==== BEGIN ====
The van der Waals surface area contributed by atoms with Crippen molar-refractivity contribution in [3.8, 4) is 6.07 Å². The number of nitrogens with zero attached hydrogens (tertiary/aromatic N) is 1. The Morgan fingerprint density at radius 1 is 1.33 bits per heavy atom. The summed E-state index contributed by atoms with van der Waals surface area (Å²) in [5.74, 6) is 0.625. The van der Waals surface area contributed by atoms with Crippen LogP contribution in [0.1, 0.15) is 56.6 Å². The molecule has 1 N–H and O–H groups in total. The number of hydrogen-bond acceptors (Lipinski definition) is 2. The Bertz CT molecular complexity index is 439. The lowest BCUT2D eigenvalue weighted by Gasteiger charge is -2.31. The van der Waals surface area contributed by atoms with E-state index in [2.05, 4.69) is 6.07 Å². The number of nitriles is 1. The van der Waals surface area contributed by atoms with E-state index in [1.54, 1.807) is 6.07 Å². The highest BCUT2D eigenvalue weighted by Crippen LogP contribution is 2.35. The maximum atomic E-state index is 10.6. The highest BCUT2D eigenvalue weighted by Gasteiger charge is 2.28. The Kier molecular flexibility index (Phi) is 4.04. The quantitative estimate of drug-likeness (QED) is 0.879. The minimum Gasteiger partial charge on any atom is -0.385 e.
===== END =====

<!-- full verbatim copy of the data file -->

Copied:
The van der Waals surface area contributed by atoms with Crippen molar-refractivity contribution in [3.8, 4) is 6.07 Å². The number of nitrogens with zero attached hydrogens (tertiary/aromatic N) is 1. The Morgan fingerprint density at radius 1 is 1.33 bits per heavy atom. The summed E-state index contributed by atoms with van der Waals surface area (Å²) in [5.74, 6) is 0.625. The van der Waals surface area contributed by atoms with Crippen LogP contribution in [0.1, 0.15) is 56.6 Å². The molecule has 1 N–H and O–H groups in total. The number of hydrogen-bond acceptors (Lipinski definition) is 2. The Bertz CT molecular complexity index is 439. The lowest BCUT2D eigenvalue weighted by Gasteiger charge is -2.31. The van der Waals surface area contributed by atoms with E-state index in [2.05, 4.69) is 6.07 Å². The number of nitriles is 1. The van der Waals surface area contributed by atoms with E-state index in [1.54, 1.807) is 6.07 Å². The highest BCUT2D eigenvalue weighted by Crippen LogP contribution is 2.35. The maximum atomic E-state index is 10.6. The highest BCUT2D eigenvalue weighted by Gasteiger charge is 2.28. The Kier molecular flexibility index (Phi) is 4.04. The quantitative estimate of drug-likeness (QED) is 0.879. The minimum Gasteiger partial charge on any atom is -0.385 e.